The North Dakota Legislature seems to be pulling out all the stops in attempting to limit abortion in the state.  Just days after passage of a bill that would ban abortion once a heartbeat is detected - generally thought to be 6 or7 weeks - lawmakers took another bold step in passing a bill that recognizes that  “the inalienable right to life of every human being at any stage of development must be recognized and protected.”   It's been described as a "personhood" bill, and according to, it's one of multiple pieces of legislation that have made their way through the Legislature.  Before passing the personhood and heartbeat bills, the legislature also passed bans on abortion once a fetus can feel pain (at 20 weeks), or because of genetic defects such as Down syndrome. North Dakota now has the strictest anti-abortion laws in the nation.

Penny Nance, president of Concerned Women for America, is quoted as saying, "We applaud North Dakota for defending life. The bills in North Dakota protect the lives of the most innocent Americans, those without a voice, in the womb.”

But pro-abortionists claim that outlawing abortions not only violates a woman’s right to choose but will only lead to an increase in illegal, dangerous procedures. They have pledged to fight in court if Republican Governor Jack Dalrymple signs any of these bills into law.   The governor has not said whether or not he will sign the latest pro-life bill to pass the North Dakota Legislature.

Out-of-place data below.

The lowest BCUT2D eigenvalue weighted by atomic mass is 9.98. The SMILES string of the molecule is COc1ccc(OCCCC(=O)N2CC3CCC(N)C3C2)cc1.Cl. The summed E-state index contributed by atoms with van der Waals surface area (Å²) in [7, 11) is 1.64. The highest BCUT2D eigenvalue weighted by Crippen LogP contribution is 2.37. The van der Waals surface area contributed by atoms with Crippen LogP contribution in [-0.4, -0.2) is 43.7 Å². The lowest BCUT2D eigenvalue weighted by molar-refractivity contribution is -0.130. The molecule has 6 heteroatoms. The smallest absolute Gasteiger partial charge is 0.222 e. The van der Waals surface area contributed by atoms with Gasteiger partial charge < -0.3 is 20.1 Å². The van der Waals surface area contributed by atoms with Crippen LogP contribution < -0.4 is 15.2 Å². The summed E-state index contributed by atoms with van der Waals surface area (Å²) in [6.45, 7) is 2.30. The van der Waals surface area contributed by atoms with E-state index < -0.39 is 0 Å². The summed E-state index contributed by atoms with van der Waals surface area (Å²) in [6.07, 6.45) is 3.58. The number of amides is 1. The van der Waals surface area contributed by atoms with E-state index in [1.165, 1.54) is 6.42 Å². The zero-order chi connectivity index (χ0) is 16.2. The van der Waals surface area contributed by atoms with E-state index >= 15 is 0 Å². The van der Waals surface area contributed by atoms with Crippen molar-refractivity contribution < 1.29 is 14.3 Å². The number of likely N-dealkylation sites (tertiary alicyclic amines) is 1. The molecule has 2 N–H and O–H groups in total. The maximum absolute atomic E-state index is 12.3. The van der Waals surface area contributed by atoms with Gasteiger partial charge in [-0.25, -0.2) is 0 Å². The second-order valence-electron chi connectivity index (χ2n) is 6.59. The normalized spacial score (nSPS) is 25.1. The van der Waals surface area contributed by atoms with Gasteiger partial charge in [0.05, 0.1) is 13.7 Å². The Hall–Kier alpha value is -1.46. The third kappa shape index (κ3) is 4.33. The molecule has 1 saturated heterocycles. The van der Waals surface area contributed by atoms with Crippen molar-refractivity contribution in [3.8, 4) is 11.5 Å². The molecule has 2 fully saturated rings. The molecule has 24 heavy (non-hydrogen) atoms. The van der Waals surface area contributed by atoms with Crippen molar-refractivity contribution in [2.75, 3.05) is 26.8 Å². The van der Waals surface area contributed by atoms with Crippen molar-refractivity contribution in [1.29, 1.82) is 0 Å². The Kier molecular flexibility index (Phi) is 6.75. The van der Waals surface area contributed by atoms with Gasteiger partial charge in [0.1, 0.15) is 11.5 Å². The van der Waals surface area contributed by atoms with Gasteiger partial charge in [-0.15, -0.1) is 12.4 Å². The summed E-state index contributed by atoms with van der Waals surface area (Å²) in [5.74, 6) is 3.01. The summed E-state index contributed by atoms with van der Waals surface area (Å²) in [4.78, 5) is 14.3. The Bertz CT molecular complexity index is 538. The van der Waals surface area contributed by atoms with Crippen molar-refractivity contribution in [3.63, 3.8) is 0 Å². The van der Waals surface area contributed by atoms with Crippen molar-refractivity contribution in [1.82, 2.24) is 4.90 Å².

1 - New coalition formed to defend Boy Scouts' traditional values

An important development concerning the Boy Scouts of America potentially considering allowing openly homosexual members and leaders took place over the weekend in Orlando.  According to The Christian Post, parents, Scoutmasters, Eagle Scouts and other Scouting leaders from across the country, who are supportive of the BSA's current policy, were due to announce the launch of a national organization and a coalition of concerned BSA members. 

In January, the Scouts announced that they would reconsider their national policy banning openly gay leaders and members. The new proposal would strike down the national ban and allow local chapters to decide whether or not to admit openly gay members.

Deron Smith, BSA's director of public relations, said: "This would mean there would no longer be any national policy regarding sexual orientation, and the chartered organizations that oversee and deliver Scouting would accept membership and select leaders consistent with each organization's mission, principles, or religious beliefs."

According to the BSA website, more than 70 percent of the organization's 100,000 scouting units are chartered to faith-based groups, and leaders in the Southern Baptist Convention and Roman Catholic Church have voiced their opposition to the change.

The Family Research Council and 41 other allied organizations recently released an ad in USA Today urging the BSA to keep the ban in place, saying that the organization must "not surrender to financial or political pressures by corporate elites on the issue of homosexuality."  Changing the policy would force troops and individual Scouts to be exposed to behavior that they and/or their parents do not condone and would severely alter the time-honored morality that has characterized Scouting.

Attorneys for the BSA are expected to draft a resolution to be released next month to be voted on by the national council on May 22-23 in Grapevine, Texas, as to whether or not to allow open homosexuality in the Boy Scout program.

Having a coalition representing Scouts who advocate the current policy can lend some strength to the effort to prevent the BSA from instituting what many believe to be a devastating move.